Taking Down A Kitchen Wall Adds Space To A Small Kitchen

stone island liquid reflective jacket blue -When 38 year old Matt Brown and his wife wanted to make improvements to their home in Collegeville, Pennsylvania to add maximum resale value before listing their 1978 ranch style home, they bet their entire budget on the kitchen.

“If you want as much as 1.5 times the return on your investment when selling a house, kitchens and bathrooms are the only two rooms within the house that can make this sort of return, and much more.”

The kitchen was outdated and small, not exactly what you would call an eyesore, but not something that would put them excessive from a buyer’ perspective. The floor was 8 year old laminate that looked like a plastic picture of hardwood (which is what laminate is, it just mustn’t look like a picture). The cabinets were aged white and the appliances 10 years old although the refrigerator was new. The counter top was 20 year old Formica and there have been just a few bubbles of damage from when something very popular was placed on the countertop and the Formica could not withstand the heat. “Many individuals thought our kitchen was cute but we felt some buyers, especially people who liked to cook, can be turned off by the small spaces and lack of and island.

With a $15,000 budget, they decided to pour all of it into the kitchen. On one side of the kitchen was an extended hallway or “mudroom” which contained the front door of the house. Because the kitchen sat on the back side of the house, they decided to interrupt through the wall to almost double the dimensions of the kitchen. Yes, the mudroom hallway was not even half the dimensions, but no one used the mudroom to walk to the back of the house and for the most part it was wasted space. Of course, the wall that separated the mudroom from the kitchen was not load bearing and was easily knocked down in one day of demolition.

In the new space the Brown’s decided to create more work space adding 7 more feet of countertop and a kitchen island (without plumbing). To tie the room together the prevailing Formica countertop was torn up and replaced with countertop to match the brand new countertop in the brand new space and on the island. “We used Formica again which may be very much improved within the last 5 years. There are all sorts of colors and textures and a few Formica resembles stone like granite, and does an excellent job fooling people.” Because we would have liked a brand new range and dishwasher, we just did not have the budget for concrete or real granite.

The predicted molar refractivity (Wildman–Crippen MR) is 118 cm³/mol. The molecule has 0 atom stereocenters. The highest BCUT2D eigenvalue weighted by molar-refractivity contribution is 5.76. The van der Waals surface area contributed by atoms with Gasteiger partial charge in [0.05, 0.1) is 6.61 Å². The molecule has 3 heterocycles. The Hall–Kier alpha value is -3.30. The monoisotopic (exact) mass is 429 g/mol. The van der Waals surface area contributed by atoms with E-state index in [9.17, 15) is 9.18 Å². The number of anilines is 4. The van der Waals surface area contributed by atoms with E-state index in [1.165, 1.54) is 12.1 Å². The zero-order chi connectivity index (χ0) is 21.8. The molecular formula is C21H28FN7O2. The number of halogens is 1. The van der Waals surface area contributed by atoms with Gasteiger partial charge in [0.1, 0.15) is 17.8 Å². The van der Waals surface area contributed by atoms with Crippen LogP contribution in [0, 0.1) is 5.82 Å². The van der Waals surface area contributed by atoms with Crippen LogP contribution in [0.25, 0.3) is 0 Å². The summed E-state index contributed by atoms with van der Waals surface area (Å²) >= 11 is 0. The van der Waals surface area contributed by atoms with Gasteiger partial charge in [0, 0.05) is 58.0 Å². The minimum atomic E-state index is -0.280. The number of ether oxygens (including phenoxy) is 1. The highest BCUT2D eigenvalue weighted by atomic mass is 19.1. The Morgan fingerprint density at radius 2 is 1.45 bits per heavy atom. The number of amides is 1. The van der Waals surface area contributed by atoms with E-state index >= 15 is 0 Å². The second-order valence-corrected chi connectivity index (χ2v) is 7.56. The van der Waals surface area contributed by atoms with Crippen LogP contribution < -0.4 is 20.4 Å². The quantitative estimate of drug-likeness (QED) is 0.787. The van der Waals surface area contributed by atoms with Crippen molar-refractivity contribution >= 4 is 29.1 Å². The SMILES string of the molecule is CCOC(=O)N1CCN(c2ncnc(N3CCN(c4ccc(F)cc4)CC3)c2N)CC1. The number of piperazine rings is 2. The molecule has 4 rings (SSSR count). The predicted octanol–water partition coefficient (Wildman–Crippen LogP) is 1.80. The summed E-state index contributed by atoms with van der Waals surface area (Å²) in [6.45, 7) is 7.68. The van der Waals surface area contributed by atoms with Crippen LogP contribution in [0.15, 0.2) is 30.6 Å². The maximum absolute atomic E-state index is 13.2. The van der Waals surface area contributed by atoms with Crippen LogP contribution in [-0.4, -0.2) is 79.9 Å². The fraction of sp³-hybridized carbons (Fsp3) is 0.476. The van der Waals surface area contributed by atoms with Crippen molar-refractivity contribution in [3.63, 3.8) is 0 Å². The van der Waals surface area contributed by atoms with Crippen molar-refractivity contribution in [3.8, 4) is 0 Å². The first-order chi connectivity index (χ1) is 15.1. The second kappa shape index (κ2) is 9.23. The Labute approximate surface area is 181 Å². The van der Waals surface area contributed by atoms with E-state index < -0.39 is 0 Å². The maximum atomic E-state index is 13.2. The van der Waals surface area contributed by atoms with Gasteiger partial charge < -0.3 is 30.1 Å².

Again, the budget limited the selection of flooring to laminate, but we found some very nice selections to choose from manufactured by Mohawk, they were so nice we had a tough time choosing. Ultimately we choose a darker wood look with heavy grains. The floor was snap together and took less time to install than the demolition took.

We didn’t have the space for an exhaust hood in our new design, however, we felt it was very important to vent the cooking fumes outside so we chose a downdraft system with the fan housed underneath the cooking top, and we were able to vent directly outside though a duct that was only 4 feet long.

Since we had maxed out our budget we had nothing left for backsplash so we simply painted the backsplash a consistent beige above each of our countertops, making sure we used a semi-gloss paint so spills can be easy to wipe off and clean up. The house goes up available on the market tomorrow and with this complete refacing of the kitchen, we expect to get very close to our listing price.

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